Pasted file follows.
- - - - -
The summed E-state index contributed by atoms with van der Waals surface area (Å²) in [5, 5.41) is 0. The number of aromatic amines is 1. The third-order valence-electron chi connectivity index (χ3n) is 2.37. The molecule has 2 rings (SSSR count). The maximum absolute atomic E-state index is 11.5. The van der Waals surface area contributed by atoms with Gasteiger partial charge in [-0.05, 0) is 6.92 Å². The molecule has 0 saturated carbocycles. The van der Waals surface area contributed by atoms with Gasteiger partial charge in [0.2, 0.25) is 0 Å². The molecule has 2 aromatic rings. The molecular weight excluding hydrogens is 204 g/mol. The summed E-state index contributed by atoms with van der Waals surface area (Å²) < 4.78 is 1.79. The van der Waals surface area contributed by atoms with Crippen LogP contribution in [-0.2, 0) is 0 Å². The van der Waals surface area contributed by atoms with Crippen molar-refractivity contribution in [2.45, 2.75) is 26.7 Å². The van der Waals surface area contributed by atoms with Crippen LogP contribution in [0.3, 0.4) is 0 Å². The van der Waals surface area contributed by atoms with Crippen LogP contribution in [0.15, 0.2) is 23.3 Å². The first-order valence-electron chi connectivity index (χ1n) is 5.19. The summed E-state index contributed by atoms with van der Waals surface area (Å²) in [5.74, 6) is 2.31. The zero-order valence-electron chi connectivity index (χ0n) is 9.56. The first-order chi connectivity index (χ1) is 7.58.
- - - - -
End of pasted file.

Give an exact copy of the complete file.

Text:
The summed E-state index contributed by atoms with van der Waals surface area (Å²) in [5, 5.41) is 0. The number of aromatic amines is 1. The third-order valence-electron chi connectivity index (χ3n) is 2.37. The molecule has 2 rings (SSSR count). The maximum absolute atomic E-state index is 11.5. The van der Waals surface area contributed by atoms with Gasteiger partial charge in [-0.05, 0) is 6.92 Å². The molecule has 0 saturated carbocycles. The van der Waals surface area contributed by atoms with Gasteiger partial charge in [0.2, 0.25) is 0 Å². The molecule has 2 aromatic rings. The molecular weight excluding hydrogens is 204 g/mol. The summed E-state index contributed by atoms with van der Waals surface area (Å²) < 4.78 is 1.79. The van der Waals surface area contributed by atoms with Crippen LogP contribution in [-0.2, 0) is 0 Å². The van der Waals surface area contributed by atoms with Crippen molar-refractivity contribution in [2.45, 2.75) is 26.7 Å². The van der Waals surface area contributed by atoms with Crippen LogP contribution in [0.3, 0.4) is 0 Å². The van der Waals surface area contributed by atoms with Crippen LogP contribution in [0.15, 0.2) is 23.3 Å². The first-order valence-electron chi connectivity index (χ1n) is 5.19. The summed E-state index contributed by atoms with van der Waals surface area (Å²) in [5.74, 6) is 2.31. The zero-order valence-electron chi connectivity index (χ0n) is 9.56. The first-order chi connectivity index (χ1) is 7.58.